Hamilton County Justice Center – Cincinnati, OH

Hamilton County Justice Center is located in Hamilton County and is the main correctional facility for the region. Looking for someone at Hamilton County Justice Center? This page tells you all about everything related to Hamilton County Justice Center: How to locate an inmate. How to view Hamilton County Justice Center mugshots. The jail’s address and phone number. Posting bail. Intake procedures and booking. Court records. And much, much more.

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The prospect of going to jail is a scary and stressfull idea, not only for the person who gets arrested, but also that person’s friends and family. This guide is meant to offer advice and information you need to make helping someone get out of jail easier. If you have questions, just ask them, and any comments or feedback that might be beneficial to others would be appreciated.

General Information

Address

Hamilton County Justice Center
1000 Sycamore St.
Cincinnati, OH 45202

Phone Number and Fax Number

Phone Number:
Fax:

Map and Directions


Inmate Search – Find Out Who’s In Jail

Do you have a family member or friend that has gone to jail and need to contact them?

Has someone who has been arrested and you want to find out what jail they’re in?

To search who’s in jail at Hamilton County Justice Center you have to go to their link and use the inmate search.

Inmate Lookup

The Hamilton County Justice Center Inmate Roster has information on persons who have been arrested and are in custody, including custody status, how much their bail is, and visiting schedule. You can find info for anyone processed or discharged in the last 24 hours. Jail inmates are listed alphabetically by their last name. You will be able to locate the information faster if you have their name, birth date, or arrest number.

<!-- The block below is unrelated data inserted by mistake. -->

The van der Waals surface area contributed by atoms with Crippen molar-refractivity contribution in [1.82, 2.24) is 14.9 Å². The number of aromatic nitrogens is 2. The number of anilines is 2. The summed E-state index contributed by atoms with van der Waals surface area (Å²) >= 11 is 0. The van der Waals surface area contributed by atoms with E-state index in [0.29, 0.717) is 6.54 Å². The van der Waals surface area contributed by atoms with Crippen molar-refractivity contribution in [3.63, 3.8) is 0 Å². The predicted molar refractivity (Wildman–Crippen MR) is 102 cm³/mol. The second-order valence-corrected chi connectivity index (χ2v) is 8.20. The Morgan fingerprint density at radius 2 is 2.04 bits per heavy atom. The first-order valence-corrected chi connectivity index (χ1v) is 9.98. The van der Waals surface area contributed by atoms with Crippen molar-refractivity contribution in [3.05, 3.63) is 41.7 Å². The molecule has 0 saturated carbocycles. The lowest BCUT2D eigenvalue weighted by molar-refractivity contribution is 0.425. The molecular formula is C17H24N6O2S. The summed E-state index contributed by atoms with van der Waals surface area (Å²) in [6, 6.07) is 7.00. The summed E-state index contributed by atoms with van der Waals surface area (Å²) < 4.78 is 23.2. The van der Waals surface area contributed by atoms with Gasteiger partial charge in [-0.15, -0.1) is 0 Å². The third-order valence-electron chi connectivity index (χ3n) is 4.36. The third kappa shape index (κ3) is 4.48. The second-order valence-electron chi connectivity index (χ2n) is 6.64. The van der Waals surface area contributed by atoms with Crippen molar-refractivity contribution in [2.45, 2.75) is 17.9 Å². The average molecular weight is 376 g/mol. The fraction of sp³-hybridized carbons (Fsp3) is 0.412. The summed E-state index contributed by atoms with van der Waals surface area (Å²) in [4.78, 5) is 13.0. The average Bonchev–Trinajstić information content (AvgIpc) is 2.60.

If the inmate you are looking for may be incarcerated at a different jail you will want to check the other Ohio county jails in our Ohio County Jail Guide: Other Jails in Ohio


Mugshots

A mugshot, also known as a intake photo, is the photo taken by the police when you are processed at the jail intake. A mugshot is actually two photos one frontal photo and one profile photo. Your name and booking number will be in the mugshot, and they will be stored.

View Mugshots

Mugshots of Hamilton County Justice Center inmates can be searched on the website, or you can see them in person at the Hamilton County Justice Center. When you search for mugshots online you have to input their full name, and the arrest date, if you know it.

How To Get Your Mugshot Removed

Trying to figure out how to get your mugshot taken down from the Hamilton County Justice Center site? This can be tricky, because the mugshot is a public record. To get your mugshot removed you have to file a Petition to Expunge with the court. This means that the record of your arrest will be sealed, so no one will be able to access them. Unfortunately, this happens very rarely.